Despite the common complaints echoing through the blogosphere about planting too much zucchini, and consequently eating far too many meals based around the green summer squash, it sounds like the best problem a gardener could have. Impossible to imagine from my barren plot of rocky earth, an overabundance, or even modest yield of anything edible would be a welcome challenge to tackle. So while the next foodie is grumbling about their 5th zucchini bread of the season, and wondering who else they could pawn this next loaf off on, I find my appetite for this humble staple growing by the day, just like the vegetables in question.
Not until recently had I even tried zucchini bread, much less considered it as a baked good so fundamental to summer loving. Egged on by my mom’s skepticism about savory vegetables baked into a sweet quick bread, I was convinced I would prove her wrong, throwing in spices, brown sugar, and chocolate to really dress up that otherwise ordinary loaf.
No doubt, this was what excess zucchini was made for, and each of the dozen carefully cut slices disappeared in no time. But without my own glut of summer squash, this revelation was quickly forgotten, and another year passed before the concept flickered into my head. Again, my mother made faces at the mention of such a bread, her experience lost in the passage of time as well.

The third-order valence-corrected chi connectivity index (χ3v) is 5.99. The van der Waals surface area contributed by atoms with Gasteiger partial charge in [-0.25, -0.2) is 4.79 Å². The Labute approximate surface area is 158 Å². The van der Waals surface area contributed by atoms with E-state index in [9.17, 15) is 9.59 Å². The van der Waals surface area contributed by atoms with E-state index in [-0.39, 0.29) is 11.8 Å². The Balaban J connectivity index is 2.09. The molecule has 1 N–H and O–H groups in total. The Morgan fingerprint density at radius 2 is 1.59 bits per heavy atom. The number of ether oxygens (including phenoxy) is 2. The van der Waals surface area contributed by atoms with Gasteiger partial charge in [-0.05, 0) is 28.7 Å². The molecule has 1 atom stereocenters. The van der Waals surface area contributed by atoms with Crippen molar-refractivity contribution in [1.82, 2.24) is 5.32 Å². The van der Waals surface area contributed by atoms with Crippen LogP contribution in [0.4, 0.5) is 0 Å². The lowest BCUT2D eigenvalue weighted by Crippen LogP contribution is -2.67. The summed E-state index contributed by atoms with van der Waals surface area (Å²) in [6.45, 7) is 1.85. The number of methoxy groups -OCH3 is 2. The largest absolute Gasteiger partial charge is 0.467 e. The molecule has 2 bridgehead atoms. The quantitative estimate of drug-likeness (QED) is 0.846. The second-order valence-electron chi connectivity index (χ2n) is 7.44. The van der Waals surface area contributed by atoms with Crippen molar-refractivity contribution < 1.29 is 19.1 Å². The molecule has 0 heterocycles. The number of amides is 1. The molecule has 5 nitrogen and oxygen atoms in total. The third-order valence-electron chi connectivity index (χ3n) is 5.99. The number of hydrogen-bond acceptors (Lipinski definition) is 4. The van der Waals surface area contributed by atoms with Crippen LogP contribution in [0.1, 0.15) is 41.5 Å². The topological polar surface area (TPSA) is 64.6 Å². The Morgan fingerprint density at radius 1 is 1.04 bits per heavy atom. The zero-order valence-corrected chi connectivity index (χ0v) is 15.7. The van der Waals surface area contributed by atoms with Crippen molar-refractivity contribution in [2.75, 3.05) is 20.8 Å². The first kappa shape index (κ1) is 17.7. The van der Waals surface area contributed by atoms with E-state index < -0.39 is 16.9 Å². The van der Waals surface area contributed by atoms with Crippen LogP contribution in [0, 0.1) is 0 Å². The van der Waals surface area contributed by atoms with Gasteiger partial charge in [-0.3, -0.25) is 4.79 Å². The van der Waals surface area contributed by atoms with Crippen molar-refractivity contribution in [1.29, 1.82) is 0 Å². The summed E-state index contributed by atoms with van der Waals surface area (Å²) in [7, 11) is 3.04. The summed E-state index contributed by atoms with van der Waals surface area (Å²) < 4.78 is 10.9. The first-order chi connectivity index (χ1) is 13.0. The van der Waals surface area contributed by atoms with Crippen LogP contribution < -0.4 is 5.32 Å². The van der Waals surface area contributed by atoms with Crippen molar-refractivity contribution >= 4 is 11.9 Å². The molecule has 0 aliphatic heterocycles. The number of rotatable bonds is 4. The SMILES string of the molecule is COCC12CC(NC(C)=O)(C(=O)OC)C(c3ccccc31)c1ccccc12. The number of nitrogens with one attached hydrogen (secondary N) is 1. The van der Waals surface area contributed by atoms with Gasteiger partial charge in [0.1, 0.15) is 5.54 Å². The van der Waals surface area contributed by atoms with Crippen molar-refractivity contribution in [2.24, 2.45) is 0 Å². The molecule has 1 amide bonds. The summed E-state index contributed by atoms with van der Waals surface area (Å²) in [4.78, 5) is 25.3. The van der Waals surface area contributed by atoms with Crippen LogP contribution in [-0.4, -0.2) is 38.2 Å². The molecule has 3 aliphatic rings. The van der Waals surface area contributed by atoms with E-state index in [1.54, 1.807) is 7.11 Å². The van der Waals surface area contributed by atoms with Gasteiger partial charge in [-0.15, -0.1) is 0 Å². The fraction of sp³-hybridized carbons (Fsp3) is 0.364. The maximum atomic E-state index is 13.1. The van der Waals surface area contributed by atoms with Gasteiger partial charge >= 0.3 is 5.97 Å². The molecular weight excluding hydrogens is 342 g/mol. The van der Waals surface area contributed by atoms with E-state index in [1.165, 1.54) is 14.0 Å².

So it was time to step it up yet again. Forget that plain old zucchini bread. Try, zucchini babka.
Traditionally reserved for holidays, this rich, yeasted bread is the perfect vehicle for some of those excess zucchinis. Really, you’d be kidding yourself if you approached this as a “healthier” treat thanks to the vegetables, as it could very well be more decadent than that ubiquitous carrot cake piled high with cream cheese frosting. Don’t let that stop you from having a thick slice for breakfast though; if you can call a cupcake without frosting a muffin, you can easily get away with pretending that this cake in bread’s clothing is a reasonable choice to start the morning. Your taste buds will certainly thank you.
Even if you’re not “burdened” with extra zucchini, this one is worth picking up an extra squash or two at the market for.